Changing the Kroon Landscape:
Initiative Gives New Face to Northern Courtyard

kroon northern courtyard
Photo courtesy of Sara Smiley Smith
Last summer, a dense growth of dogbane swelled to a height of nearly six feet in Kroon’s northern courtyard, crowding out milkweed and other plants.
If you wandered through Kroon Hall’s northern courtyard last summer, you couldn’t miss it. As city temperatures climbed so did a dense growth of dogbane, a herbaceous plant that thrives in almost all conditions and, in Kroon’s narrow courtyard, swelled to a height of nearly six feet, crowding out milkweed and other plants.
 
As the dogbane towered over the courtyard, some passersby began asking why the plants were not labeled, wondering what they might be. The questions eventually filtered down to Melanie Quigley and Sara Smiley Smith, members of the School’s Environmental Stewardship Committee (ESC). After meeting with Walter Debboli, a supervisor in landscaping and grounds maintenance at Yale, the complicated natural history of the unassuming space, nestled between Kroon, Sage Hall, and Sachem’s Wood, began to emerge.
 
For one thing, Smith says, dogbane isn’t supposed to be there. An invasive species, it was not part of the original plans when Kroon was built in 2009. In fact, the mix of species living in the courtyard today barely resembles those early landscaping plans. Some species planted in the beginning are long gone, pushed out by dogbane and other opportunist species. Others, like a pair of giant sequoia planted by a former student, became unexpected additions to the courtyard.
 
A group of students and staff members are developing plans that they hope will return the site to something more than just a place to walk through or park a bicycle. Their vision, which has been approved by F&ES and Yale officials, will transform the site into a fruiting forest garden that supplements lessons on agroforestry being taught in the classrooms.
The north courtyard space represented an ideal opportunity to knit together academic values, a tradition of stewardship, active learning, and hands on engagement at all levels.
— Sara Smiley Smith
The first major step will be efforts to pull up the dogbane roots this week. In fact, volunteers are invited to help with the work throughout April 22 as part of the School’s Earth Day celebration. Once the invasive plants are gone, members of the Yale community and the Yale Office of Facilities will begin planting new species across the site.
 
“As the chair of the Environmental Stewardship Committee here at F&ES, part of my role is to help our entire community live out this value of stewardship, caring for this school we are all so passionate about,” said Sara Smiley Smith ’16 Ph.D. ’07 M.E.Sc./M.P.H., chair of the ESC. “The north courtyard space represented an ideal opportunity to knit together academic values, a tradition of stewardship, active learning, and hands on engagement at all levels.”
 
“This space has so much potential,” she added. “In front of Kroon,we have the drought garden. There’s the rain garden in front of Sage. And then in the back you have the green roof in front of Klein Biology Tower. What a perfect set of bookends for a demonstration of the many ways Yale is thinking about managing the landscape.”
 
The forest garden plan has been designed and coordinated by Emma Akrawi, a fifth-year Master’s student, who began working on a hypothetical forest garden for campus last fall while taking, “Multifunctional Carbon-Sequestering Agroforestry,” taught by F&ES lecturer Eric Toensmeier.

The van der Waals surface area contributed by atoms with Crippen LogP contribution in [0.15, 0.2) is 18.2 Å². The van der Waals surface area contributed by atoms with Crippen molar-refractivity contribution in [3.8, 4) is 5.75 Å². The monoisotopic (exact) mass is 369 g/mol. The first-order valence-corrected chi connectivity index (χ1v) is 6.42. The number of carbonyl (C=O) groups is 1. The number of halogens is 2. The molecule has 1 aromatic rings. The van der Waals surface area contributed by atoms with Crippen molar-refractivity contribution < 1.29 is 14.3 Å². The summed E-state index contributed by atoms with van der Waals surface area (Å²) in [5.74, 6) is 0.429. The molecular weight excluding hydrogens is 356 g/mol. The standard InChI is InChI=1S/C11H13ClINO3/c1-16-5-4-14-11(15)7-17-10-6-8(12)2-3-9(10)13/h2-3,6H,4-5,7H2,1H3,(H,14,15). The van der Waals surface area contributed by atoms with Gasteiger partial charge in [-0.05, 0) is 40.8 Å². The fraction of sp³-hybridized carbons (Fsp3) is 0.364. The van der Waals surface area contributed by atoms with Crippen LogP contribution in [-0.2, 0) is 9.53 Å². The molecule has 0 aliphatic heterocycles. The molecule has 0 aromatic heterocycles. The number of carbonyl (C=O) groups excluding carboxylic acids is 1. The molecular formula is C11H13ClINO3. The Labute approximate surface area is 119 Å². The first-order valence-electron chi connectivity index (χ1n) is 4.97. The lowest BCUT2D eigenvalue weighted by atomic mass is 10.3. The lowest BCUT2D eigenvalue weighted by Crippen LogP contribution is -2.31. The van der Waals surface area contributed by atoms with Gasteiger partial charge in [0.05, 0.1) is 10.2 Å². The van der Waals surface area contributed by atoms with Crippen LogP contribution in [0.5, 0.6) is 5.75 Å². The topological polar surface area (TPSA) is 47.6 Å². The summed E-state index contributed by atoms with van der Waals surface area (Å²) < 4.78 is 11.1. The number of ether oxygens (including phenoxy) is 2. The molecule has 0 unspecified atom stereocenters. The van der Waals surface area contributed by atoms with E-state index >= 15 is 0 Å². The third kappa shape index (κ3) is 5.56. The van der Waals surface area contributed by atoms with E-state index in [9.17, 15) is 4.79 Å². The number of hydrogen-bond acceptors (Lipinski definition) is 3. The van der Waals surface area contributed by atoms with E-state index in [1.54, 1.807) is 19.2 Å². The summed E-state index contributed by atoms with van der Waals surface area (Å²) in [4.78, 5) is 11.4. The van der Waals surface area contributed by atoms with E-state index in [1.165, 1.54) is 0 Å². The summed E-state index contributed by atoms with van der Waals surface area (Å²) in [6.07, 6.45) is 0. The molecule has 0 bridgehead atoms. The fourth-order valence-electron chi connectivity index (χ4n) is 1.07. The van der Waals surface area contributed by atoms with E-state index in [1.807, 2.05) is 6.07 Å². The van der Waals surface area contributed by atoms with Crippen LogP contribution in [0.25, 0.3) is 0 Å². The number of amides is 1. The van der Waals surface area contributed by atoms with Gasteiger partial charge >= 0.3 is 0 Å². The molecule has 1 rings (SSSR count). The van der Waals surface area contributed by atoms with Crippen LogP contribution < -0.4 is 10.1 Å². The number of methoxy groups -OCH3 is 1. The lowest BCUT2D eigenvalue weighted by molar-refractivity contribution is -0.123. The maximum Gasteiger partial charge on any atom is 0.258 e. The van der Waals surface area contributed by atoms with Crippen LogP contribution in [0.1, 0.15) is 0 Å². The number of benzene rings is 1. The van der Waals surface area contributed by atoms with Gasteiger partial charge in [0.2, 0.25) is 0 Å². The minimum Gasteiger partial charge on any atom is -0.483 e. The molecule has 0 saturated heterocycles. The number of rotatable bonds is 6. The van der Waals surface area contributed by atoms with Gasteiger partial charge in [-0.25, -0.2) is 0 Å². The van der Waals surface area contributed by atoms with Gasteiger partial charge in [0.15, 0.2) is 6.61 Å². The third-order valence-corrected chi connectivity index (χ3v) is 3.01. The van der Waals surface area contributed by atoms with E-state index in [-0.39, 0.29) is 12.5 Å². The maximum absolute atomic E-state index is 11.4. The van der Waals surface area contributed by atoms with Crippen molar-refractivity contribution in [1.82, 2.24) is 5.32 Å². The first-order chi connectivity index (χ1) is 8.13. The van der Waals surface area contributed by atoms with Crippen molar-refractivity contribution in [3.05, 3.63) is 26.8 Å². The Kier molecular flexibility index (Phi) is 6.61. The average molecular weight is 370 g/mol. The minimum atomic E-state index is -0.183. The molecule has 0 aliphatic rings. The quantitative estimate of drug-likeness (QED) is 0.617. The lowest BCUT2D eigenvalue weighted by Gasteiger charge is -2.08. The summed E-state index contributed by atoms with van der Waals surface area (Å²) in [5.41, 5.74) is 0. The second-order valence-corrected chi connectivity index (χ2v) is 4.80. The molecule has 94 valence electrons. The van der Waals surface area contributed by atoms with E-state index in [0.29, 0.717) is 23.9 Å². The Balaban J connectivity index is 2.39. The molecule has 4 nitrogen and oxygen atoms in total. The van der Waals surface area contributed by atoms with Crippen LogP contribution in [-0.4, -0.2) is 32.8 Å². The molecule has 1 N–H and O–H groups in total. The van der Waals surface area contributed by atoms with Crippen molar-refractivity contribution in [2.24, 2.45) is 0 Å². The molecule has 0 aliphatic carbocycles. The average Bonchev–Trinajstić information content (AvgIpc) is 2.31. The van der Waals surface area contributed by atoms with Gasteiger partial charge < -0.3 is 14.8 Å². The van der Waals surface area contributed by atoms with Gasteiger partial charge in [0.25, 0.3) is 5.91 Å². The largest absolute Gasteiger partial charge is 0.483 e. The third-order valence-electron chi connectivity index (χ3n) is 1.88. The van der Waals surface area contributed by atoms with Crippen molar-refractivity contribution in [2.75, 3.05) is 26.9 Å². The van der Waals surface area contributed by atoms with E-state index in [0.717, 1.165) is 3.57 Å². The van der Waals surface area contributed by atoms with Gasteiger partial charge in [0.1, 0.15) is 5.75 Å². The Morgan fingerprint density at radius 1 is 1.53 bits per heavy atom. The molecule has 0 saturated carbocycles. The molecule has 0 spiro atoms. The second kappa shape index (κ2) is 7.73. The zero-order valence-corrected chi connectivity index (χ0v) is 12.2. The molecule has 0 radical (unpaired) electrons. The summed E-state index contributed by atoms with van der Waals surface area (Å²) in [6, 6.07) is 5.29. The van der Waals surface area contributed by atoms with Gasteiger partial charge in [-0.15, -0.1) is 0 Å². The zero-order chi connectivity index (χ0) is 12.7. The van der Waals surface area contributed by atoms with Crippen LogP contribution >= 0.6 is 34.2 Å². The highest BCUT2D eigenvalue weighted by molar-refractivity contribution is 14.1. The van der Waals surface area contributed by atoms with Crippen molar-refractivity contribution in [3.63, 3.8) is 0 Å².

“I had really wanted to do something that would be applicable to campus,” she said. “And the courtyard was a good candidate because it was a site that the ESC and Facilities had expressed an interest in developing but hadn’t been able to move forward with yet.”
 
It wasn’t until last fall that she joined the effort to reinvent the Kroon courtyard; by the spring semester the project had evolved into an independent study course.
There are a lot of really great fruit and nut species in the Northeast that are native and underutilized and part shade tolerant.
— Emma Akrawi
The plan she helped create, under the guidance of Toensmeier, will include a multistory of shade-tolerant, edible species that are native to the northeastern U.S., including Pawpaw, Common Elderberry, American Persimmon, and American Hazelnut. The existing trees and shrubs, including the oaks and popular red maples, will remain on site and will serve as the canopy layer of the garden.
 
“There are a lot of really great fruit and nut species in the Northeast that are native and underutilized and part shade tolerant,” said Akrawi. “We also wanted to pick native plants because they attract the best native insects. And also, there are a lot of stakeholders involved in this process.”
 
The site will also include additional picnic tables and new oak benches to promote more social activity in the area.
 
The plan, she says, was designed to be self-renewing, self-fertilizing, and largely self-maintaining. (To be safe, the Environmental Stewardship Committee hopes to devote one student per year to upkeep of the site.)
 
The renovation project will be funded by the F&ES Class of 1980 fund and ESC. Yale Grounds, which has been a partner throughout the project, will provide soil, plants, and labor over the coming weeks.
 
Volunteers interested in helping to remove the invasive plants on April 22 can join at any stage for any duration. Lunch will be provided by the Environmental Stewardship Committee. A part of the grounds work will be supported by two student interest groups, CAFÉ and STIGMA.
 
On May 10, students, faculty, and staff are invited to help with the planting. Anyone interested should contact Emma Akrawi.
– Kevin Dennehy    kevin.dennehy@yale.edu    203 436-4842
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PUBLISHED: April 21, 2016
 

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